Objective: To assess effects of stepped collaborative care depression intervention on disability.
Design: Randomized controlled trial.
Setting: Four primary care clinics of a large health maintenance organization.
Patients: Two hundred twenty-eight patients with either 4 or more persistent major depressive symptoms or a score of 1.5 or greater on the Hopkins Symptom Checklist. Depression items were randomized to stepped care intervention or usual care 6 to 8 weeks after initiating antidepressant medication.
Intervention: Augmented treatment of persistently depressed patients by an on-site psychiatrist collaborating with primary care physicians. Treatment included patient education, adjustment of pharmacotherapy, and proactive monitoring of outcomes.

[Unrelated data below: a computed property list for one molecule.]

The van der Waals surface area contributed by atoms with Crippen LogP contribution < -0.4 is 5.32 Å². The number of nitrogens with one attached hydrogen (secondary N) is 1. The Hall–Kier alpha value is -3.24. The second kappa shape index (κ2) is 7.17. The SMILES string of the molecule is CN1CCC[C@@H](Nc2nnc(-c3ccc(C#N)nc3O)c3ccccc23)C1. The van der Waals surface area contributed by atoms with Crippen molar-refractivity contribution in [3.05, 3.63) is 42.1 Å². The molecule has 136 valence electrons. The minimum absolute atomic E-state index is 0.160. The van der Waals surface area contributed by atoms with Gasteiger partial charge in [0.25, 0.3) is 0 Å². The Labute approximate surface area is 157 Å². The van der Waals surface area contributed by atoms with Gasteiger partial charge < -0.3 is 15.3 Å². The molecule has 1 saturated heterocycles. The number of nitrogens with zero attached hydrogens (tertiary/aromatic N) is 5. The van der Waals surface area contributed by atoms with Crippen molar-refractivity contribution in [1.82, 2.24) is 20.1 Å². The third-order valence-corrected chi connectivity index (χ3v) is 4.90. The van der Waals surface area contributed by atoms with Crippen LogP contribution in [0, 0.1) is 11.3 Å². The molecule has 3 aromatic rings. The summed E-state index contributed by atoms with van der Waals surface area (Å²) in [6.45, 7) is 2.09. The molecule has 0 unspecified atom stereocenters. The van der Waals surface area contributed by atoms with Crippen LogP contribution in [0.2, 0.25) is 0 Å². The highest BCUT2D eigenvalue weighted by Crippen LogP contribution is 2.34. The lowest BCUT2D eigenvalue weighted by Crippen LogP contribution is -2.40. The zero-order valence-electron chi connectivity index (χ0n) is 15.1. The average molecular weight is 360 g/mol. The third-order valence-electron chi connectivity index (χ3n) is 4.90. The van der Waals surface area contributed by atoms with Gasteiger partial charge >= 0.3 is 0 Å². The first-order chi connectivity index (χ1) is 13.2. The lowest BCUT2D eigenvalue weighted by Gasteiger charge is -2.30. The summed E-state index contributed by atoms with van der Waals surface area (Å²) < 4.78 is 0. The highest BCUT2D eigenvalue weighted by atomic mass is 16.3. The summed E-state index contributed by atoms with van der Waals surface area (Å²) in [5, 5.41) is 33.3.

Main outcome measures: Baseline, 1-, 3-, and 6-month assessments of the Sheehan Disability Scale and the social function and role limitation subscales of the Medical Outcomes Study 36-Item Short-Form Health Survey (SF-36).
Results: Patients who received the depression intervention experienced less interference in their family, work, and social activities than patients receiving usual primary care (Sheehan Disability Scale, z = 2.23; P =.025). Patients receiving intervention also reported a trend toward more improvement in SF-36-defined social functioning than patients receiving usual care (z = 1.63, P =.10), but there was no significant difference in role performance (z = 0.07, P =.94).
Conclusions: Significant disability accompanied depression in this persistently depressed group. The stepped care intervention resulted in small to moderate functional improvements for these primary care patients. Arch Fam Med. 2000;9:1052-1058